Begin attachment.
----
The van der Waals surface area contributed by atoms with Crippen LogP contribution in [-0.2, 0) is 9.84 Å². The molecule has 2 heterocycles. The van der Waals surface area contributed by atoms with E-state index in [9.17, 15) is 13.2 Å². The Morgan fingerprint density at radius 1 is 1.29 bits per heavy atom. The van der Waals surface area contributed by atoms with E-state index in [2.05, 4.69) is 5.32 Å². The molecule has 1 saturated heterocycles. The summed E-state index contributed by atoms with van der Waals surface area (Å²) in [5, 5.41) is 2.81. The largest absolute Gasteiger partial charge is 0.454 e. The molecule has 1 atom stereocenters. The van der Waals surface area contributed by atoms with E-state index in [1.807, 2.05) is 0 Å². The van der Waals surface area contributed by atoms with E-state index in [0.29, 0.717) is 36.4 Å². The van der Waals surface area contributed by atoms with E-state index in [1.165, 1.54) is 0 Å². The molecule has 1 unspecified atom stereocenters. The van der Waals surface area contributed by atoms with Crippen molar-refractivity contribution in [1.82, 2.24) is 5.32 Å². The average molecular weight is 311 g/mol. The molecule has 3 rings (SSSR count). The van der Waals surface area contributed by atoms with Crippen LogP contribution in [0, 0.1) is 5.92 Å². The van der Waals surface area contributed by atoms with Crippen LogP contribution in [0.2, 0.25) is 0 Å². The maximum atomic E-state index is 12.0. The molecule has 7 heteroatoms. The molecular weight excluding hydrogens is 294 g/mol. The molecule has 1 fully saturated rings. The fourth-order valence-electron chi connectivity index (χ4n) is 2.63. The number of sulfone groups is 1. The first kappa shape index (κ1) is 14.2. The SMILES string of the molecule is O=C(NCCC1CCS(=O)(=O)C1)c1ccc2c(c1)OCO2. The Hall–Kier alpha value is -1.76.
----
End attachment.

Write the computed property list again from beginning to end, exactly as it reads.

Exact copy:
The van der Waals surface area contributed by atoms with Crippen LogP contribution in [-0.2, 0) is 9.84 Å². The molecule has 2 heterocycles. The van der Waals surface area contributed by atoms with E-state index in [9.17, 15) is 13.2 Å². The Morgan fingerprint density at radius 1 is 1.29 bits per heavy atom. The van der Waals surface area contributed by atoms with E-state index in [2.05, 4.69) is 5.32 Å². The molecule has 1 saturated heterocycles. The summed E-state index contributed by atoms with van der Waals surface area (Å²) in [5, 5.41) is 2.81. The largest absolute Gasteiger partial charge is 0.454 e. The molecule has 1 atom stereocenters. The van der Waals surface area contributed by atoms with E-state index in [1.807, 2.05) is 0 Å². The van der Waals surface area contributed by atoms with E-state index in [0.29, 0.717) is 36.4 Å². The van der Waals surface area contributed by atoms with E-state index in [1.165, 1.54) is 0 Å². The molecule has 1 unspecified atom stereocenters. The van der Waals surface area contributed by atoms with Crippen molar-refractivity contribution in [1.82, 2.24) is 5.32 Å². The average molecular weight is 311 g/mol. The molecule has 3 rings (SSSR count). The van der Waals surface area contributed by atoms with Crippen LogP contribution in [0, 0.1) is 5.92 Å². The van der Waals surface area contributed by atoms with Crippen LogP contribution in [0.2, 0.25) is 0 Å². The maximum atomic E-state index is 12.0. The molecule has 7 heteroatoms. The molecular weight excluding hydrogens is 294 g/mol. The molecule has 1 fully saturated rings. The fourth-order valence-electron chi connectivity index (χ4n) is 2.63. The number of sulfone groups is 1. The first kappa shape index (κ1) is 14.2. The SMILES string of the molecule is O=C(NCCC1CCS(=O)(=O)C1)c1ccc2c(c1)OCO2. The Hall–Kier alpha value is -1.76.